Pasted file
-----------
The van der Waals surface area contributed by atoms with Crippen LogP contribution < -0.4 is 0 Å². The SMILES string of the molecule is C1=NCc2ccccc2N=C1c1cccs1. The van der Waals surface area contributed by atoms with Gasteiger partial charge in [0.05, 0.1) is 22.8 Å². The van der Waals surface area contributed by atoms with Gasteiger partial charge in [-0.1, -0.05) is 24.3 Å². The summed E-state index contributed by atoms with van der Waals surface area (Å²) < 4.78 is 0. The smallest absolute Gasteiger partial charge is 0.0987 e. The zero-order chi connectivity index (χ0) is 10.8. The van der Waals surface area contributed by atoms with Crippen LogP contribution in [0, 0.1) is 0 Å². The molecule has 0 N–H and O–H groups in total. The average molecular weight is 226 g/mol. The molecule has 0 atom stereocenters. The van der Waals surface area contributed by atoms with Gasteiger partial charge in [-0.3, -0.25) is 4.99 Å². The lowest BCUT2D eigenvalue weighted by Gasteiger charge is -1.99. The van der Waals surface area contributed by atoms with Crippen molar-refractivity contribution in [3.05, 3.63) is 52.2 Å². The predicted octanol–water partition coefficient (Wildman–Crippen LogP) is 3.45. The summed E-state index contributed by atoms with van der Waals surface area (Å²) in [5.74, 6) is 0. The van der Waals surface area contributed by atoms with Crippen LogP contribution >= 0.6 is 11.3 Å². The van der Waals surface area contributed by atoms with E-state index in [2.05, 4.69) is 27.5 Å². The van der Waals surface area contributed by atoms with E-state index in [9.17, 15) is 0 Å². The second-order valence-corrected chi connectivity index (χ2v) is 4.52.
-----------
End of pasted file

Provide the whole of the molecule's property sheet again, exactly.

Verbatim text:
The van der Waals surface area contributed by atoms with Crippen LogP contribution < -0.4 is 0 Å². The SMILES string of the molecule is C1=NCc2ccccc2N=C1c1cccs1. The van der Waals surface area contributed by atoms with Gasteiger partial charge in [0.05, 0.1) is 22.8 Å². The van der Waals surface area contributed by atoms with Gasteiger partial charge in [-0.1, -0.05) is 24.3 Å². The summed E-state index contributed by atoms with van der Waals surface area (Å²) < 4.78 is 0. The smallest absolute Gasteiger partial charge is 0.0987 e. The zero-order chi connectivity index (χ0) is 10.8. The van der Waals surface area contributed by atoms with Crippen LogP contribution in [0, 0.1) is 0 Å². The molecule has 0 N–H and O–H groups in total. The average molecular weight is 226 g/mol. The molecule has 0 atom stereocenters. The van der Waals surface area contributed by atoms with Gasteiger partial charge in [-0.3, -0.25) is 4.99 Å². The lowest BCUT2D eigenvalue weighted by Gasteiger charge is -1.99. The van der Waals surface area contributed by atoms with Crippen molar-refractivity contribution in [3.05, 3.63) is 52.2 Å². The predicted octanol–water partition coefficient (Wildman–Crippen LogP) is 3.45. The summed E-state index contributed by atoms with van der Waals surface area (Å²) in [5.74, 6) is 0. The van der Waals surface area contributed by atoms with Crippen LogP contribution >= 0.6 is 11.3 Å². The van der Waals surface area contributed by atoms with E-state index in [2.05, 4.69) is 27.5 Å². The van der Waals surface area contributed by atoms with E-state index in [9.17, 15) is 0 Å². The second-order valence-corrected chi connectivity index (χ2v) is 4.52.